Posted by: JoAnn      Read more         Source


January 27, 2009, 6:24 AM CT

Huge burden of diabetes

Huge burden of diabetes
In the United States, nearly 13 percent of adults age 20 and older have diabetes, but 40 percent of them have not been diagnosed, as per epidemiologists from the National Institutes of Health (NIH) and the Centers for Disease Control and Prevention (CDC), whose study includes newly available data from an Oral Glucose Tolerance Test (OGTT). Diabetes is particularly common in the elderly: nearly one-third of those age 65 and older have the disease. An additional 30 percent of adults have pre-diabetes, a condition marked by elevated blood sugar that is still not in the diabetic range. The scientists report these findings in the February 2009 issue of Diabetes Care, which posted a pre-print version of the article online at http://diabetes.org/diabetescare.

The study compared the results of two national surveys that included a fasting blood glucose (FBG) test and 2-hour glucose reading from an OGTT. The OGTT gives more information about blood glucose abnormalities than the FBG test, which measures blood glucose after an overnight fast. The FBG test is easier and less costly than the OGTT, but the 2-hour test is more sensitive in identifying diabetes and pre-diabetes, particularly in older people. Two-hour glucose readings that are high but still not diabetic indicate a greater risk of cardiovascular disease and of developing diabetes than a high, but still not diabetic, fasting glucose level.........

Posted by: JoAnn      Read more         Source


January 26, 2009, 11:28 PM CT

Was it the chicken salad you ate or a bad swim?

Was it the chicken salad you ate or a bad swim?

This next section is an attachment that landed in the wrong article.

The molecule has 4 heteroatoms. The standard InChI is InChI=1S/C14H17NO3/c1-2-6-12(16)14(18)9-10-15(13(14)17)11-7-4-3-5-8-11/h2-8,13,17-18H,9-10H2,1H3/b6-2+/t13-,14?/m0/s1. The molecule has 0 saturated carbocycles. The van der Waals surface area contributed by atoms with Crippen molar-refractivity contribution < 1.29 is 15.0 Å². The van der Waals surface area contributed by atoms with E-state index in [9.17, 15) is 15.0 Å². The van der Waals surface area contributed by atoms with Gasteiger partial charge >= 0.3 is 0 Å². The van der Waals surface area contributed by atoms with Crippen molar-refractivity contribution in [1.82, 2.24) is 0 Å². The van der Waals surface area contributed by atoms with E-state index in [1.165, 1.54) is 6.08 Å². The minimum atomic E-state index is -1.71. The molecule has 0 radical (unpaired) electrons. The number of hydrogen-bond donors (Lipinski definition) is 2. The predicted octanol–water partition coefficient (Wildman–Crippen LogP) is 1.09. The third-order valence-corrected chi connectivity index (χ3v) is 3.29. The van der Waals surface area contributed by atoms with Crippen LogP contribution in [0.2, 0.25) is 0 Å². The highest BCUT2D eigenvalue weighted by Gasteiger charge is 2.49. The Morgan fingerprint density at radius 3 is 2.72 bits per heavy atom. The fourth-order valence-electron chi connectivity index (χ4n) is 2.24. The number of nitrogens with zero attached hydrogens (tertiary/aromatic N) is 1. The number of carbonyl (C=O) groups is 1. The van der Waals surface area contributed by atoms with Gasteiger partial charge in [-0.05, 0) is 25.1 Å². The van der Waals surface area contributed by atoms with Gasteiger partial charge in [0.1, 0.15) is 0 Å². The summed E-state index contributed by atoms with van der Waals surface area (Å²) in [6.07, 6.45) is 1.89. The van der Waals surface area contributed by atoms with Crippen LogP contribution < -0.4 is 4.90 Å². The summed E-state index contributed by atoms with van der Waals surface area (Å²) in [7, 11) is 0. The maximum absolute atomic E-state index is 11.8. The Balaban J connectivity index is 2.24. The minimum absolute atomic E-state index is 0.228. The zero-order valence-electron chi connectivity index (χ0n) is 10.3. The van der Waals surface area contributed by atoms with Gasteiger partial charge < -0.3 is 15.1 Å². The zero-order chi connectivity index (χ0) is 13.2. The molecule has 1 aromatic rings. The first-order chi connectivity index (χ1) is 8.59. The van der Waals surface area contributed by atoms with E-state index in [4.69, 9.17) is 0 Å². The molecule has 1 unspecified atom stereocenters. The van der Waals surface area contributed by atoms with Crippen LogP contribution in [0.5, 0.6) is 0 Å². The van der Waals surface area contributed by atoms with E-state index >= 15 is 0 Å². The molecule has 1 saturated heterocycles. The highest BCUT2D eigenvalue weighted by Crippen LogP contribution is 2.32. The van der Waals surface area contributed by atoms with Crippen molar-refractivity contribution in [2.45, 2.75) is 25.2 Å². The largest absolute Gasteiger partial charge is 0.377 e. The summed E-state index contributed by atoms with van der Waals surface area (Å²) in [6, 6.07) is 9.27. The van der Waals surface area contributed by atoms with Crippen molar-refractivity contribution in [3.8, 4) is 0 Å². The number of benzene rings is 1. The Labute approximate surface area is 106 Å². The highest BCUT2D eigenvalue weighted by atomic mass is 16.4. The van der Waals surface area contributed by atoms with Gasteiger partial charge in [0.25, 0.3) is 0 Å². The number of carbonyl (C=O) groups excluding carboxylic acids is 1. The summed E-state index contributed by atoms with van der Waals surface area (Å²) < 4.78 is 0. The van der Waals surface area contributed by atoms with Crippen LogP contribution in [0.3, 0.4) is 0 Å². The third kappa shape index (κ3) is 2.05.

A newly released study finds swimming, having a private well or septic system, and other factors not involving food consumption were major risk factors for bacterial intestinal infections not occurring in outbreaks.

Outbreaks associated with food, such as the current Salmonella outbreak involving peanut butter that has sickened more than 500 people in 43 states, account for only about 10 percent of intestinal infections, which are medically termed as enteric infections. The newly released study, in the February 15 issue of The Journal of Infectious Diseases, now available online, suggests that methods for controlling bacterial enteric outbreaks may not be completely relevant to controlling the other 90 percent or so that occur sporadically.

In a USDA-sponsored, two-year study of children and adolescents in three Washington state counties, the investigators, led by Donna M. Denno, MD, MPH, of the University of Washington, and Phillip I. Tarr, MD, of Washington University, St. Louis, interviewed 296 patients, aged 19 years or less, who were infected at some point between 2003 and 2005 and who were matched with 580 uninfected controls. Laboratory tests identified the bacteria responsible for infection as Campylobacter in 151 cases, Salmonella in 86 cases, Escherichia coli O157 in 39 cases, and Shigella in 20 cases.........